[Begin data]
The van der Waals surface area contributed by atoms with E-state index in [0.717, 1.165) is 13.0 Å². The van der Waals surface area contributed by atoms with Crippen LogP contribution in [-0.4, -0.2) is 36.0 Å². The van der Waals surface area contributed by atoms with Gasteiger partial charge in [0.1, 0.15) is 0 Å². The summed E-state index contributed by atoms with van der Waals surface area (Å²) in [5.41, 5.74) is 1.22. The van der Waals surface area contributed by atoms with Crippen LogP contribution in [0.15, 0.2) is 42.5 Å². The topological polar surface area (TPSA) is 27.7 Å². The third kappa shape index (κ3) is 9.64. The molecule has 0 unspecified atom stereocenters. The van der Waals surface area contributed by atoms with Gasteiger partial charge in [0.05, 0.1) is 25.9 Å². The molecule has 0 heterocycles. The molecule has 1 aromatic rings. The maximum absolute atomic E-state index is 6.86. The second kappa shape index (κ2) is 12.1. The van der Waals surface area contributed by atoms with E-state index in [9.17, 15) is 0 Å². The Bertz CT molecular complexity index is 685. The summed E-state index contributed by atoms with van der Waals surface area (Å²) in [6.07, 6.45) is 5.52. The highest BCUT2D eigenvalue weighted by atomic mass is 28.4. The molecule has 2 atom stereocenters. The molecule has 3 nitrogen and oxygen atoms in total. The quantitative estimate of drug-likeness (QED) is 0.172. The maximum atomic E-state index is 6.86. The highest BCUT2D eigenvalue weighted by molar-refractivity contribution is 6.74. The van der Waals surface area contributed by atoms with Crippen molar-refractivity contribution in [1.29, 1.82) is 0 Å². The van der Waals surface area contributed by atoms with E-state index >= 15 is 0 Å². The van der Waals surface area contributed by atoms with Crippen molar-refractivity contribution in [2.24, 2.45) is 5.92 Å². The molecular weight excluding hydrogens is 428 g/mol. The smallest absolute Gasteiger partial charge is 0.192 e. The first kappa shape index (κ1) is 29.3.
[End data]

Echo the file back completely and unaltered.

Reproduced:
The van der Waals surface area contributed by atoms with E-state index in [0.717, 1.165) is 13.0 Å². The van der Waals surface area contributed by atoms with Crippen LogP contribution in [-0.4, -0.2) is 36.0 Å². The van der Waals surface area contributed by atoms with Gasteiger partial charge in [0.1, 0.15) is 0 Å². The summed E-state index contributed by atoms with van der Waals surface area (Å²) in [5.41, 5.74) is 1.22. The van der Waals surface area contributed by atoms with Crippen LogP contribution in [0.15, 0.2) is 42.5 Å². The topological polar surface area (TPSA) is 27.7 Å². The third kappa shape index (κ3) is 9.64. The molecule has 0 unspecified atom stereocenters. The van der Waals surface area contributed by atoms with Gasteiger partial charge in [0.05, 0.1) is 25.9 Å². The molecule has 0 heterocycles. The molecule has 1 aromatic rings. The maximum absolute atomic E-state index is 6.86. The second kappa shape index (κ2) is 12.1. The van der Waals surface area contributed by atoms with E-state index in [9.17, 15) is 0 Å². The Bertz CT molecular complexity index is 685. The summed E-state index contributed by atoms with van der Waals surface area (Å²) in [6.07, 6.45) is 5.52. The highest BCUT2D eigenvalue weighted by atomic mass is 28.4. The molecule has 2 atom stereocenters. The molecule has 3 nitrogen and oxygen atoms in total. The quantitative estimate of drug-likeness (QED) is 0.172. The maximum atomic E-state index is 6.86. The highest BCUT2D eigenvalue weighted by molar-refractivity contribution is 6.74. The van der Waals surface area contributed by atoms with Crippen molar-refractivity contribution in [1.29, 1.82) is 0 Å². The van der Waals surface area contributed by atoms with E-state index >= 15 is 0 Å². The van der Waals surface area contributed by atoms with Crippen molar-refractivity contribution in [2.24, 2.45) is 5.92 Å². The molecular weight excluding hydrogens is 428 g/mol. The smallest absolute Gasteiger partial charge is 0.192 e. The first kappa shape index (κ1) is 29.3.